Ngusaba Sambah may the biggest series of rite of passage ceremonies held by the community of Tenganan Dauh Tukad Village in the Karangasem Regency of East Bali. The month-long event, which consists of several unique ceremonies, including banana and pandan wars, is organised solely by the village members. These sacred ceremonies are meant to mark the transition between childhood and adulthood for the village teens, and with it, the taking on of adult rights, duties and responsibilities.
The date of the event is picked according to the village’s traditional calendar which is based on the synchronization of solar and lunar cycles but it usually falls in the middle of the year.
However, the preparation often starts months before, and thanks to the meticulous community structure, all of the jobs are divided and everything is organised with ease and speed.
The finale of the event is the Makare-kare ceremony, when men from the east and west of the village meet one-on-one on the stage to perform a war dance.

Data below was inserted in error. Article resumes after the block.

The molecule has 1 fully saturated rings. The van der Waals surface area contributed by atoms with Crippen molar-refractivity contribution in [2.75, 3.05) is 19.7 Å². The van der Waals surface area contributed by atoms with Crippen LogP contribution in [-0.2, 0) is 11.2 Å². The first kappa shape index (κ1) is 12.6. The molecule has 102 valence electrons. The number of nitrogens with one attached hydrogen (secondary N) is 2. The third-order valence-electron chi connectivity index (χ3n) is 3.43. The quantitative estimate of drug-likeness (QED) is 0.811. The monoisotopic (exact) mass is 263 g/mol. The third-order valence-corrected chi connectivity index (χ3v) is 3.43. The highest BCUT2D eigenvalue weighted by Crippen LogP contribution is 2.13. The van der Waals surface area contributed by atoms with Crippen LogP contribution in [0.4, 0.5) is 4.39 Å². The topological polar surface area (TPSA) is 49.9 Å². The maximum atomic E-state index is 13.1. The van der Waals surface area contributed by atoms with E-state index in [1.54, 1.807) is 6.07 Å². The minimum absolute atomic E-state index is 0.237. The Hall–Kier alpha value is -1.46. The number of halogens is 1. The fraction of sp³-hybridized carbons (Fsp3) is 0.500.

Each man carries a bunch of thorny pandanus leaves and a round hand-woven rattan shield.
According to Putu Ardana, who is the head of the village, the pandan war used to be about the art of avoiding being scratched by the thorny pandanus branch of the contender. “These days it turns out to be less dancing but more about defeating others,” said Ardana.
After the pandan war ceremony, the boys are taken to the centre of the village to perform the last dance.
The dance, which is called Abuang, is performed by each of the boys, one at a time.
The routine is very simple, they only need to move forward using steps which are slightly more accentuated than normal. While one hand holds their sarong the other is elevated, this is done alternately.
When a boy reaches the middle of the village courtyard, Saya Banjar – the courier will help the boy to pour some Tuak (local alcohol) onto the ground.
The act, called metabuh, is devoted to the spirit of earth who resides in the village. Once the Abuang dance is performed the boys are officially regarded as adults, which is called Krama Teruna.
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Kartika D. Suardana
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